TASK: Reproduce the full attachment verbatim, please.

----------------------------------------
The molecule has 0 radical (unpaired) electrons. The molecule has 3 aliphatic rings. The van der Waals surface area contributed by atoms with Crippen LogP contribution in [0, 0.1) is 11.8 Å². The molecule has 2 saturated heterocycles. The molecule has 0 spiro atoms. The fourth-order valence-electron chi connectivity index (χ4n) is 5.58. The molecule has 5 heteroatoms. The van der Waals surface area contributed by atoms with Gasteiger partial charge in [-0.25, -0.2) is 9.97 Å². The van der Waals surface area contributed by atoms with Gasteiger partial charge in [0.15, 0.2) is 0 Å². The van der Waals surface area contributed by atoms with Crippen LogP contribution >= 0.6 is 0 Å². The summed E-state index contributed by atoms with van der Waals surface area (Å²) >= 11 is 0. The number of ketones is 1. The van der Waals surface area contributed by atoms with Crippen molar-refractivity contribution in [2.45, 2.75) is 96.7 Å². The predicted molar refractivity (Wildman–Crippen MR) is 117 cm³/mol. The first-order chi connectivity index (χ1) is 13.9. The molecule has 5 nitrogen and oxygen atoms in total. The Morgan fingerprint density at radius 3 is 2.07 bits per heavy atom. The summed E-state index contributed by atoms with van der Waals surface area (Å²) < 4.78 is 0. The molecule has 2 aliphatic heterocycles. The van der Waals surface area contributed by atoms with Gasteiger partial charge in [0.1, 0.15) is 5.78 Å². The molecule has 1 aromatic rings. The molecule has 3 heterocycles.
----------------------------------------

The molecule has 0 radical (unpaired) electrons. The molecule has 3 aliphatic rings. The van der Waals surface area contributed by atoms with Crippen LogP contribution in [0, 0.1) is 11.8 Å². The molecule has 2 saturated heterocycles. The molecule has 0 spiro atoms. The fourth-order valence-electron chi connectivity index (χ4n) is 5.58. The molecule has 5 heteroatoms. The van der Waals surface area contributed by atoms with Gasteiger partial charge in [-0.25, -0.2) is 9.97 Å². The van der Waals surface area contributed by atoms with Gasteiger partial charge in [0.15, 0.2) is 0 Å². The van der Waals surface area contributed by atoms with Crippen LogP contribution >= 0.6 is 0 Å². The summed E-state index contributed by atoms with van der Waals surface area (Å²) >= 11 is 0. The number of ketones is 1. The van der Waals surface area contributed by atoms with Crippen molar-refractivity contribution in [2.45, 2.75) is 96.7 Å². The predicted molar refractivity (Wildman–Crippen MR) is 117 cm³/mol. The first-order chi connectivity index (χ1) is 13.9. The molecule has 5 nitrogen and oxygen atoms in total. The Morgan fingerprint density at radius 3 is 2.07 bits per heavy atom. The summed E-state index contributed by atoms with van der Waals surface area (Å²) < 4.78 is 0. The molecule has 2 aliphatic heterocycles. The van der Waals surface area contributed by atoms with Gasteiger partial charge in [0.1, 0.15) is 5.78 Å². The molecule has 1 aromatic rings. The molecule has 3 heterocycles.